With blockbusters clammering for our attention at every turn it’s easy for some of the smaller, more thoughtful films to slip passed, unnoticed. Arts editor Andrew Clarke presents a series of idiosyncratic suggestions for movies, both old and new, that may entertain if you are in the mood for something different.

Film agency FILM Suffolk is looking for crowdfunding to put new ghost film up on the big screen in time for Halloween.

Theatre has the ability to tackle some big questions in a fun and entertaining manner. Arts Editor Andrew Clarke spoke to director Amit Lahav about his new show The Wedding which asks questions about society and how we live.

With blockbusters clammering for our attention at every turn it’s easy for some of the smaller, more thoughtful films to slip passed, unnoticed. Arts editor Andrew Clarke presents a series of idiosyncratic suggestions for movies, both old and new, that may entertain if you are in the mood for something different.

In three years the Ink Festival has established itself as a vital platform for new theatrical writing talent. Arts editor Andrew Clarke spoke to artistic directors Julia Sowerbutts and Emma Struthers to find out how the festival has developed

West End star Kerry Ellis has teamed up with long time collaborator Brian May to produce their third album Golden Days. Arts editor Andrew Clarke takes a listen

Living legend Pat Church lives and breathes cinema and has done for more than 50 years. He started his professional life in a projection box in Peterborough, relishing the feel of 35mm film running through his fingers.

Well travelled East Anglian artist Mike Ferrell is packing his bags, gathering his brushes, and, in just six weeks, will be saying farewell to this green and pleasant land, swapping Suffolk for the mountains of Spain. But, before he goes, he’s leaving us with an exhibition of paintings which explode with colour and movement.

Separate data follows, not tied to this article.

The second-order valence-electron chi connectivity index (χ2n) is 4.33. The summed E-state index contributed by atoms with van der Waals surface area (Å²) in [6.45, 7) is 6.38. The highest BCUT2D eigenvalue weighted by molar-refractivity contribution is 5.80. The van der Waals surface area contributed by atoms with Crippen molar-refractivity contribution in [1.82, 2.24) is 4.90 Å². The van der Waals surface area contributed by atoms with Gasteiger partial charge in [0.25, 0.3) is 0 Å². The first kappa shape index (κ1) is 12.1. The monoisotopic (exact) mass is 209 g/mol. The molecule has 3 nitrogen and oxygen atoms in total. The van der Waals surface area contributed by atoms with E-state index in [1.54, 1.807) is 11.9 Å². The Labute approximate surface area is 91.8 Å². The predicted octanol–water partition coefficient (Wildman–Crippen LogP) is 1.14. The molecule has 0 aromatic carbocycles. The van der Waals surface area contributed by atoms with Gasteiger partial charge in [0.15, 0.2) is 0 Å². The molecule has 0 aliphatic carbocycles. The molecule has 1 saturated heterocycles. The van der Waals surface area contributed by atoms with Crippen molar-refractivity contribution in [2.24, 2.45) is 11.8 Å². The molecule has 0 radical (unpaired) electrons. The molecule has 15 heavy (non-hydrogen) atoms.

With blockbusters clammering for our attention at every turn it’s easy for some of the smaller, more thoughtful films to slip passed, unnoticed. Arts editor Andrew Clarke presents a series of idiosyncratic suggestions for movies, both old and new, that may entertain if you are in the mood for something different.

One of the great conductors is spending Easter at the Snape Maltings and will be seeking to engage audiences, both young and old, with an eclectic programme that includes Britten’s Young Person’s Guide to the Orchestra. Arts Editor Andrew Clarke spoke to Marin Alsop about the thrill of working in Britten’s concert hall.

Pete Townshend’s classic rock opera Tommy is one of the great cultural treasures of our time. It started life as a double-album released by The Who in 1969. It was the first time that rock music had attempted to tell a complex story through song.

With blockbusters clammering for our attention at every turn it’s easy for some of the smaller, more thoughtful films to slip past, unnoticed. Arts editor Andrew Clarke presents a new series of idiosyncratic suggestions for movies, both old and new, that may entertain if you are in the mood for something different.

Noel Coward and Gertrude Lawrence were two of the biggest stars in Britain. Arts editor Andrew Clarke speaks to the team bringing their artistic love affair back on stage

Director Kerry Michael has unveiled an outstanding spectacle of a show which brilliantly displays the continued quality and the ambition of what the New Wolsey has to offer.

Call me old fashioned but there are certain things which you just should not do and one of them is give the audience to determine the ending of any book, play, film or TV drama.